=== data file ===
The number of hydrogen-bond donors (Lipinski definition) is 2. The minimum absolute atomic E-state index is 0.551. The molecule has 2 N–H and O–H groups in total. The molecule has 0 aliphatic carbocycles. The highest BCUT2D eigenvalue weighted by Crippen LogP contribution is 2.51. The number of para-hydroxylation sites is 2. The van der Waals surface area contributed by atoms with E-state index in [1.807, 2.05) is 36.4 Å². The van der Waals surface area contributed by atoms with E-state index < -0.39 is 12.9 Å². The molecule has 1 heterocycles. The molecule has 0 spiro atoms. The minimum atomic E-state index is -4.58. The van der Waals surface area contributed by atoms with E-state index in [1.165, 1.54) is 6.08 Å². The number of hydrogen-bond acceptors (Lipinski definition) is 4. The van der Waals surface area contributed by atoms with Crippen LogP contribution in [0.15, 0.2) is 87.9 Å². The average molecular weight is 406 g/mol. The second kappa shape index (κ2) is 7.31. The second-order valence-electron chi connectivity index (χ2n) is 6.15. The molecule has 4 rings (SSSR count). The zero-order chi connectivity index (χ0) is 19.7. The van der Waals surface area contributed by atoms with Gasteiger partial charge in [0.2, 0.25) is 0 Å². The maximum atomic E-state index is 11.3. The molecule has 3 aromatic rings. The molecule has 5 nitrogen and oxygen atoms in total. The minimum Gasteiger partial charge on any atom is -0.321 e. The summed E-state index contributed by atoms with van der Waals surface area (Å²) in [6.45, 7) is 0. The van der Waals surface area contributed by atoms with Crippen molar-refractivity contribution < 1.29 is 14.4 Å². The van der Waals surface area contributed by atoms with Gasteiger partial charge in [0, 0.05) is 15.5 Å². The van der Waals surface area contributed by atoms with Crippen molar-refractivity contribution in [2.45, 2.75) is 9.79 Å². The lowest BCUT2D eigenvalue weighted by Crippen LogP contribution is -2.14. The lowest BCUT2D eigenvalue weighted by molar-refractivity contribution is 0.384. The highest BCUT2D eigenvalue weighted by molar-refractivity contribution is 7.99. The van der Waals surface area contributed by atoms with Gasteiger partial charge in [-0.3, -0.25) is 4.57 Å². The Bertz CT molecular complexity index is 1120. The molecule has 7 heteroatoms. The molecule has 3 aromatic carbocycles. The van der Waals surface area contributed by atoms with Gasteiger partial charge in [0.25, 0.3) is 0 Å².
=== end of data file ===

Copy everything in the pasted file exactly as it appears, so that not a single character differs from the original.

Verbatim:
The number of hydrogen-bond donors (Lipinski definition) is 2. The minimum absolute atomic E-state index is 0.551. The molecule has 2 N–H and O–H groups in total. The molecule has 0 aliphatic carbocycles. The highest BCUT2D eigenvalue weighted by Crippen LogP contribution is 2.51. The number of para-hydroxylation sites is 2. The van der Waals surface area contributed by atoms with E-state index in [1.807, 2.05) is 36.4 Å². The van der Waals surface area contributed by atoms with E-state index < -0.39 is 12.9 Å². The molecule has 1 heterocycles. The molecule has 0 spiro atoms. The minimum atomic E-state index is -4.58. The van der Waals surface area contributed by atoms with E-state index in [1.165, 1.54) is 6.08 Å². The number of hydrogen-bond acceptors (Lipinski definition) is 4. The van der Waals surface area contributed by atoms with Crippen LogP contribution in [0.15, 0.2) is 87.9 Å². The average molecular weight is 406 g/mol. The second kappa shape index (κ2) is 7.31. The second-order valence-electron chi connectivity index (χ2n) is 6.15. The molecule has 4 rings (SSSR count). The zero-order chi connectivity index (χ0) is 19.7. The van der Waals surface area contributed by atoms with Gasteiger partial charge in [0.2, 0.25) is 0 Å². The maximum atomic E-state index is 11.3. The molecule has 3 aromatic rings. The molecule has 5 nitrogen and oxygen atoms in total. The minimum Gasteiger partial charge on any atom is -0.321 e. The summed E-state index contributed by atoms with van der Waals surface area (Å²) in [6.45, 7) is 0. The van der Waals surface area contributed by atoms with Crippen molar-refractivity contribution < 1.29 is 14.4 Å². The van der Waals surface area contributed by atoms with Gasteiger partial charge in [0, 0.05) is 15.5 Å². The van der Waals surface area contributed by atoms with Crippen molar-refractivity contribution in [2.45, 2.75) is 9.79 Å². The lowest BCUT2D eigenvalue weighted by Crippen LogP contribution is -2.14. The lowest BCUT2D eigenvalue weighted by molar-refractivity contribution is 0.384. The highest BCUT2D eigenvalue weighted by molar-refractivity contribution is 7.99. The van der Waals surface area contributed by atoms with Gasteiger partial charge in [-0.3, -0.25) is 4.57 Å². The Bertz CT molecular complexity index is 1120. The molecule has 7 heteroatoms. The molecule has 3 aromatic carbocycles. The van der Waals surface area contributed by atoms with Gasteiger partial charge in [0.25, 0.3) is 0 Å².